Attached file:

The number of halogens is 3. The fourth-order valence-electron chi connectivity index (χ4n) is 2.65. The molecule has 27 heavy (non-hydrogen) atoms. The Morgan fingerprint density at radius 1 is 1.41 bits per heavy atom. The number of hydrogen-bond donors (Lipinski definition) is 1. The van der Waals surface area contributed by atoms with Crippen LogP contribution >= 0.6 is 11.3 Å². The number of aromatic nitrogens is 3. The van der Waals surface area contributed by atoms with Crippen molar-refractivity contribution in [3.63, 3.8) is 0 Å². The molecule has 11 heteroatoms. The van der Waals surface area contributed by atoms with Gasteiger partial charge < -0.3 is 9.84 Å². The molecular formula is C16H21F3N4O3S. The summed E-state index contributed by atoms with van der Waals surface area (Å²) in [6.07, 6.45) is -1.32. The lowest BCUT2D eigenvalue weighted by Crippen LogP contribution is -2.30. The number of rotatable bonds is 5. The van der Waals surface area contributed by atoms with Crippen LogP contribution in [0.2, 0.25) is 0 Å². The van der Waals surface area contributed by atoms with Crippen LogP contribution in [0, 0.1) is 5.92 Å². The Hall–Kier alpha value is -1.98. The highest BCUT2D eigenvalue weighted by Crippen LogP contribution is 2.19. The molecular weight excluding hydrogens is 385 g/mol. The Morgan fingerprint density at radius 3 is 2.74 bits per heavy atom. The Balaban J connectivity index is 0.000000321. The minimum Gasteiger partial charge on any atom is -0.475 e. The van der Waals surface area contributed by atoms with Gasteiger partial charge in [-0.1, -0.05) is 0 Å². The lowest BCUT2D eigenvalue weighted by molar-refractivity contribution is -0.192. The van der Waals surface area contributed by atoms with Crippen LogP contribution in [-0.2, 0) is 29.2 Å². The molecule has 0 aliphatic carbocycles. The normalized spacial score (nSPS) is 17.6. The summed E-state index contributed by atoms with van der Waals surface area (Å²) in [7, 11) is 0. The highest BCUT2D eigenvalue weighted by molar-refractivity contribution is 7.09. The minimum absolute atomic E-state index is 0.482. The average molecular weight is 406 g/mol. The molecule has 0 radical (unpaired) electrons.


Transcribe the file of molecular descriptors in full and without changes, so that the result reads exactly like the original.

The number of halogens is 3. The fourth-order valence-electron chi connectivity index (χ4n) is 2.65. The molecule has 27 heavy (non-hydrogen) atoms. The Morgan fingerprint density at radius 1 is 1.41 bits per heavy atom. The number of hydrogen-bond donors (Lipinski definition) is 1. The van der Waals surface area contributed by atoms with Crippen LogP contribution >= 0.6 is 11.3 Å². The number of aromatic nitrogens is 3. The van der Waals surface area contributed by atoms with Crippen molar-refractivity contribution in [3.63, 3.8) is 0 Å². The molecule has 11 heteroatoms. The van der Waals surface area contributed by atoms with Gasteiger partial charge < -0.3 is 9.84 Å². The molecular formula is C16H21F3N4O3S. The summed E-state index contributed by atoms with van der Waals surface area (Å²) in [6.07, 6.45) is -1.32. The lowest BCUT2D eigenvalue weighted by Crippen LogP contribution is -2.30. The number of rotatable bonds is 5. The van der Waals surface area contributed by atoms with Crippen LogP contribution in [0.2, 0.25) is 0 Å². The van der Waals surface area contributed by atoms with Crippen LogP contribution in [0, 0.1) is 5.92 Å². The Hall–Kier alpha value is -1.98. The highest BCUT2D eigenvalue weighted by Crippen LogP contribution is 2.19. The molecular weight excluding hydrogens is 385 g/mol. The Morgan fingerprint density at radius 3 is 2.74 bits per heavy atom. The Balaban J connectivity index is 0.000000321. The minimum Gasteiger partial charge on any atom is -0.475 e. The van der Waals surface area contributed by atoms with Gasteiger partial charge in [-0.1, -0.05) is 0 Å². The lowest BCUT2D eigenvalue weighted by molar-refractivity contribution is -0.192. The van der Waals surface area contributed by atoms with Crippen LogP contribution in [-0.2, 0) is 29.2 Å². The molecule has 0 aliphatic carbocycles. The normalized spacial score (nSPS) is 17.6. The summed E-state index contributed by atoms with van der Waals surface area (Å²) in [7, 11) is 0. The highest BCUT2D eigenvalue weighted by molar-refractivity contribution is 7.09. The minimum absolute atomic E-state index is 0.482. The average molecular weight is 406 g/mol. The molecule has 0 radical (unpaired) electrons.